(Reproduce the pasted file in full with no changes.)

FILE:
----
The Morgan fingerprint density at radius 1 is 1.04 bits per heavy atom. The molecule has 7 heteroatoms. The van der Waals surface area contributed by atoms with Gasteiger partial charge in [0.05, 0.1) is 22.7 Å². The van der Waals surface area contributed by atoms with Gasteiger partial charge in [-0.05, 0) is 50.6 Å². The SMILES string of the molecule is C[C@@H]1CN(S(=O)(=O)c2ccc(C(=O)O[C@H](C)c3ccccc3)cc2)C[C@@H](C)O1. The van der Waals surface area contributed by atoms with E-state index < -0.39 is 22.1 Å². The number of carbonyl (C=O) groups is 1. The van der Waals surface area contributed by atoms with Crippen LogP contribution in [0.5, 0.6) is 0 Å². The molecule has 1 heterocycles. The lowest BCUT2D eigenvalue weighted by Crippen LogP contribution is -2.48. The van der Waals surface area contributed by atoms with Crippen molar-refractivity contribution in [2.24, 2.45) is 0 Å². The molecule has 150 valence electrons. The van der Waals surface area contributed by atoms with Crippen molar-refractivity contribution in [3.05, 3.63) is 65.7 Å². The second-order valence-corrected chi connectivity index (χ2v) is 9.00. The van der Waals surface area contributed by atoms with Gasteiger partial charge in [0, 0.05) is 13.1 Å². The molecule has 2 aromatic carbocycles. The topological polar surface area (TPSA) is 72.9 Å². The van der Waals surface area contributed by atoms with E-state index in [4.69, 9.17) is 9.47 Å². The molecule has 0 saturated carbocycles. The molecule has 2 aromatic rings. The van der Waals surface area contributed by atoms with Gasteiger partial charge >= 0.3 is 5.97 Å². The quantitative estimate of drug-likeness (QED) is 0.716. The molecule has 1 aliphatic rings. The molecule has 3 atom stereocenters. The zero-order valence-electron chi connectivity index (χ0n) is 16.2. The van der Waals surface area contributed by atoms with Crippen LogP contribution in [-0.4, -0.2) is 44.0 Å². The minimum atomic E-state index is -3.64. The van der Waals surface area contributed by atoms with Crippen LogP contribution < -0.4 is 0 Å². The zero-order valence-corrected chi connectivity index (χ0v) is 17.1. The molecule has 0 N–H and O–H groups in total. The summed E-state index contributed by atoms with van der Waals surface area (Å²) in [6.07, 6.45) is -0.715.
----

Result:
The Morgan fingerprint density at radius 1 is 1.04 bits per heavy atom. The molecule has 7 heteroatoms. The van der Waals surface area contributed by atoms with Gasteiger partial charge in [0.05, 0.1) is 22.7 Å². The van der Waals surface area contributed by atoms with Gasteiger partial charge in [-0.05, 0) is 50.6 Å². The SMILES string of the molecule is C[C@@H]1CN(S(=O)(=O)c2ccc(C(=O)O[C@H](C)c3ccccc3)cc2)C[C@@H](C)O1. The van der Waals surface area contributed by atoms with E-state index < -0.39 is 22.1 Å². The number of carbonyl (C=O) groups is 1. The van der Waals surface area contributed by atoms with Crippen LogP contribution in [0.5, 0.6) is 0 Å². The molecule has 1 heterocycles. The lowest BCUT2D eigenvalue weighted by Crippen LogP contribution is -2.48. The van der Waals surface area contributed by atoms with Crippen molar-refractivity contribution in [2.24, 2.45) is 0 Å². The molecule has 150 valence electrons. The van der Waals surface area contributed by atoms with Crippen molar-refractivity contribution in [3.05, 3.63) is 65.7 Å². The second-order valence-corrected chi connectivity index (χ2v) is 9.00. The van der Waals surface area contributed by atoms with Gasteiger partial charge in [0, 0.05) is 13.1 Å². The molecule has 2 aromatic carbocycles. The topological polar surface area (TPSA) is 72.9 Å². The van der Waals surface area contributed by atoms with E-state index in [4.69, 9.17) is 9.47 Å². The molecule has 0 saturated carbocycles. The molecule has 2 aromatic rings. The van der Waals surface area contributed by atoms with Gasteiger partial charge >= 0.3 is 5.97 Å². The quantitative estimate of drug-likeness (QED) is 0.716. The molecule has 1 aliphatic rings. The molecule has 3 atom stereocenters. The zero-order valence-electron chi connectivity index (χ0n) is 16.2. The van der Waals surface area contributed by atoms with Crippen LogP contribution in [-0.4, -0.2) is 44.0 Å². The minimum atomic E-state index is -3.64. The van der Waals surface area contributed by atoms with Crippen LogP contribution < -0.4 is 0 Å². The zero-order valence-corrected chi connectivity index (χ0v) is 17.1. The molecule has 0 N–H and O–H groups in total. The summed E-state index contributed by atoms with van der Waals surface area (Å²) in [6.07, 6.45) is -0.715.